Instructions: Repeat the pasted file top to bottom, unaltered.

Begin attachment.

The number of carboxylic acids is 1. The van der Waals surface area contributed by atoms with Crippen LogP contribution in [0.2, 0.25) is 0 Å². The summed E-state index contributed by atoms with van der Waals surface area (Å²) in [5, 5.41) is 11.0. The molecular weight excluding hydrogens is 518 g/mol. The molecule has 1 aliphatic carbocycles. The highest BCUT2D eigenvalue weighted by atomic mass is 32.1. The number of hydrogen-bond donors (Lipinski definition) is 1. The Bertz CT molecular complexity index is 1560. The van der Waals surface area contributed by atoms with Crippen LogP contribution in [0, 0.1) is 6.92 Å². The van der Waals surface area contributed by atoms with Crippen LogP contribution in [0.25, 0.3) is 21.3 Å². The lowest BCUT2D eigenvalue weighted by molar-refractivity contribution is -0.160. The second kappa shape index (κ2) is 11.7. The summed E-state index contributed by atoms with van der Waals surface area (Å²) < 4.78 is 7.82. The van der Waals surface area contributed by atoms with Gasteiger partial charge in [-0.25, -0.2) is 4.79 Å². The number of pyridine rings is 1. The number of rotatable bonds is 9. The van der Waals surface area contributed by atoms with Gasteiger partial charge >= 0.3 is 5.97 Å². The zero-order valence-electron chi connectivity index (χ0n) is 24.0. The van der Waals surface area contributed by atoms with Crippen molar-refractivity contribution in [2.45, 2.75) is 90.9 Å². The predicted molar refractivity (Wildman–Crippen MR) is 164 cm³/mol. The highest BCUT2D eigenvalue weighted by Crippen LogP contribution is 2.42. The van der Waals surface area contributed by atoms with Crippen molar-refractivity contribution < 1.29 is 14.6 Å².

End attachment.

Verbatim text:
The number of carboxylic acids is 1. The van der Waals surface area contributed by atoms with Crippen LogP contribution in [0.2, 0.25) is 0 Å². The summed E-state index contributed by atoms with van der Waals surface area (Å²) in [5, 5.41) is 11.0. The molecular weight excluding hydrogens is 518 g/mol. The molecule has 1 aliphatic carbocycles. The highest BCUT2D eigenvalue weighted by atomic mass is 32.1. The number of hydrogen-bond donors (Lipinski definition) is 1. The Bertz CT molecular complexity index is 1560. The van der Waals surface area contributed by atoms with Crippen LogP contribution in [0, 0.1) is 6.92 Å². The van der Waals surface area contributed by atoms with Crippen LogP contribution in [0.25, 0.3) is 21.3 Å². The lowest BCUT2D eigenvalue weighted by molar-refractivity contribution is -0.160. The second kappa shape index (κ2) is 11.7. The summed E-state index contributed by atoms with van der Waals surface area (Å²) < 4.78 is 7.82. The van der Waals surface area contributed by atoms with Gasteiger partial charge in [-0.25, -0.2) is 4.79 Å². The number of pyridine rings is 1. The number of rotatable bonds is 9. The van der Waals surface area contributed by atoms with Gasteiger partial charge >= 0.3 is 5.97 Å². The zero-order valence-electron chi connectivity index (χ0n) is 24.0. The van der Waals surface area contributed by atoms with Crippen molar-refractivity contribution in [2.45, 2.75) is 90.9 Å². The predicted molar refractivity (Wildman–Crippen MR) is 164 cm³/mol. The highest BCUT2D eigenvalue weighted by Crippen LogP contribution is 2.42. The van der Waals surface area contributed by atoms with Crippen molar-refractivity contribution < 1.29 is 14.6 Å².